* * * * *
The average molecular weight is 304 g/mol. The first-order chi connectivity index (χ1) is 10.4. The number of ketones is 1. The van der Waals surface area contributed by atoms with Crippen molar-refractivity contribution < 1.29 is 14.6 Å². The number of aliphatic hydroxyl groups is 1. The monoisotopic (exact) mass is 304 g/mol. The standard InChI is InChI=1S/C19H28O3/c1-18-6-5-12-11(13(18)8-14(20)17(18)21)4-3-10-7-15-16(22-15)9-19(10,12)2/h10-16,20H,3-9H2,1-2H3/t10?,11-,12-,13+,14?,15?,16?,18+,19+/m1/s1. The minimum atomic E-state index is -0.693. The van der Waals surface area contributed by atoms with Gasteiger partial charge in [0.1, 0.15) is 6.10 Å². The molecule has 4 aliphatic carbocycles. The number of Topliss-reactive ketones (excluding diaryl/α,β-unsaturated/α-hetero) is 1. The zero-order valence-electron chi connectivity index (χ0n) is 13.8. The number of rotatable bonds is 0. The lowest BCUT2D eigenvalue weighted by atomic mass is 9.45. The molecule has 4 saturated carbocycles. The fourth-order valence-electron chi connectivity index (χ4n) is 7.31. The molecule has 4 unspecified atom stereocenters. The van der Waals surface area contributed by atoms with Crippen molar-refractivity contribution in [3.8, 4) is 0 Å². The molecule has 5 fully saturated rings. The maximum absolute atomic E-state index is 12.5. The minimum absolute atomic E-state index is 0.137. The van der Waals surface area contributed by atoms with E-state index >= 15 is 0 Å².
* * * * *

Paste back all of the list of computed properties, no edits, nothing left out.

The average molecular weight is 304 g/mol. The first-order chi connectivity index (χ1) is 10.4. The number of ketones is 1. The van der Waals surface area contributed by atoms with Crippen molar-refractivity contribution < 1.29 is 14.6 Å². The number of aliphatic hydroxyl groups is 1. The monoisotopic (exact) mass is 304 g/mol. The standard InChI is InChI=1S/C19H28O3/c1-18-6-5-12-11(13(18)8-14(20)17(18)21)4-3-10-7-15-16(22-15)9-19(10,12)2/h10-16,20H,3-9H2,1-2H3/t10?,11-,12-,13+,14?,15?,16?,18+,19+/m1/s1. The minimum atomic E-state index is -0.693. The van der Waals surface area contributed by atoms with Gasteiger partial charge in [0.1, 0.15) is 6.10 Å². The molecule has 4 aliphatic carbocycles. The number of Topliss-reactive ketones (excluding diaryl/α,β-unsaturated/α-hetero) is 1. The zero-order valence-electron chi connectivity index (χ0n) is 13.8. The number of rotatable bonds is 0. The lowest BCUT2D eigenvalue weighted by atomic mass is 9.45. The molecule has 4 saturated carbocycles. The fourth-order valence-electron chi connectivity index (χ4n) is 7.31. The molecule has 4 unspecified atom stereocenters. The van der Waals surface area contributed by atoms with Crippen molar-refractivity contribution in [3.8, 4) is 0 Å². The molecule has 5 fully saturated rings. The maximum absolute atomic E-state index is 12.5. The minimum absolute atomic E-state index is 0.137. The van der Waals surface area contributed by atoms with E-state index >= 15 is 0 Å².